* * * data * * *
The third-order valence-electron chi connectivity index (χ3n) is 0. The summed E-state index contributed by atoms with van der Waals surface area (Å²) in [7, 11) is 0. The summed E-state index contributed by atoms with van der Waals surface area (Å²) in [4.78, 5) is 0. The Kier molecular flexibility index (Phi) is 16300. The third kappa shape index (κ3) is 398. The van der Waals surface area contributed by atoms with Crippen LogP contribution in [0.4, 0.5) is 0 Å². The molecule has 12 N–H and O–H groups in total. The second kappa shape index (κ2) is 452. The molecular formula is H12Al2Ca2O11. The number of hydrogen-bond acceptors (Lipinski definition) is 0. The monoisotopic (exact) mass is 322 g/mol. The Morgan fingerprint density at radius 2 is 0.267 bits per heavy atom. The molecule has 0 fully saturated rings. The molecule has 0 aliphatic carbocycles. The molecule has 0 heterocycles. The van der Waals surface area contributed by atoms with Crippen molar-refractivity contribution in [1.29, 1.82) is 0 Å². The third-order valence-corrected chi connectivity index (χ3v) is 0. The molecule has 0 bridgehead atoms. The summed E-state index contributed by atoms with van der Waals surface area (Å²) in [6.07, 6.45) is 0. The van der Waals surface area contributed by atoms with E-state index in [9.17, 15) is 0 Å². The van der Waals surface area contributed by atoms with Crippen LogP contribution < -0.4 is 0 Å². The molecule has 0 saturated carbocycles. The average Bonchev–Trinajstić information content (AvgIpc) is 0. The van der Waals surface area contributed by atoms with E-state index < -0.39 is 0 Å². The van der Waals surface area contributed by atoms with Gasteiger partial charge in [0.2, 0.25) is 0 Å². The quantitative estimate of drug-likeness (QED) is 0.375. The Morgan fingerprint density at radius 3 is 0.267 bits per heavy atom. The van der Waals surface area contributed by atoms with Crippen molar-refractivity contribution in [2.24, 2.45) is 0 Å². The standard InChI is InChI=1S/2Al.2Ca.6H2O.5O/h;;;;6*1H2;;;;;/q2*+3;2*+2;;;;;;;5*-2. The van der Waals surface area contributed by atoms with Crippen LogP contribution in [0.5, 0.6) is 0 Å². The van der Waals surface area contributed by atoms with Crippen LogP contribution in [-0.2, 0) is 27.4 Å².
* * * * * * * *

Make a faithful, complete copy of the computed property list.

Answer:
The third-order valence-electron chi connectivity index (χ3n) is 0. The summed E-state index contributed by atoms with van der Waals surface area (Å²) in [7, 11) is 0. The summed E-state index contributed by atoms with van der Waals surface area (Å²) in [4.78, 5) is 0. The Kier molecular flexibility index (Phi) is 16300. The third kappa shape index (κ3) is 398. The van der Waals surface area contributed by atoms with Crippen LogP contribution in [0.4, 0.5) is 0 Å². The molecule has 12 N–H and O–H groups in total. The second kappa shape index (κ2) is 452. The molecular formula is H12Al2Ca2O11. The number of hydrogen-bond acceptors (Lipinski definition) is 0. The monoisotopic (exact) mass is 322 g/mol. The Morgan fingerprint density at radius 2 is 0.267 bits per heavy atom. The molecule has 0 fully saturated rings. The molecule has 0 aliphatic carbocycles. The molecule has 0 heterocycles. The van der Waals surface area contributed by atoms with Crippen molar-refractivity contribution in [1.29, 1.82) is 0 Å². The third-order valence-corrected chi connectivity index (χ3v) is 0. The molecule has 0 bridgehead atoms. The summed E-state index contributed by atoms with van der Waals surface area (Å²) in [6.07, 6.45) is 0. The van der Waals surface area contributed by atoms with E-state index in [9.17, 15) is 0 Å². The van der Waals surface area contributed by atoms with Crippen LogP contribution < -0.4 is 0 Å². The molecule has 0 saturated carbocycles. The average Bonchev–Trinajstić information content (AvgIpc) is 0. The van der Waals surface area contributed by atoms with E-state index < -0.39 is 0 Å². The van der Waals surface area contributed by atoms with Gasteiger partial charge in [0.2, 0.25) is 0 Å². The quantitative estimate of drug-likeness (QED) is 0.375. The Morgan fingerprint density at radius 3 is 0.267 bits per heavy atom. The van der Waals surface area contributed by atoms with Crippen molar-refractivity contribution in [2.24, 2.45) is 0 Å². The standard InChI is InChI=1S/2Al.2Ca.6H2O.5O/h;;;;6*1H2;;;;;/q2*+3;2*+2;;;;;;;5*-2. The van der Waals surface area contributed by atoms with Crippen LogP contribution in [0.5, 0.6) is 0 Å². The van der Waals surface area contributed by atoms with Crippen LogP contribution in [-0.2, 0) is 27.4 Å².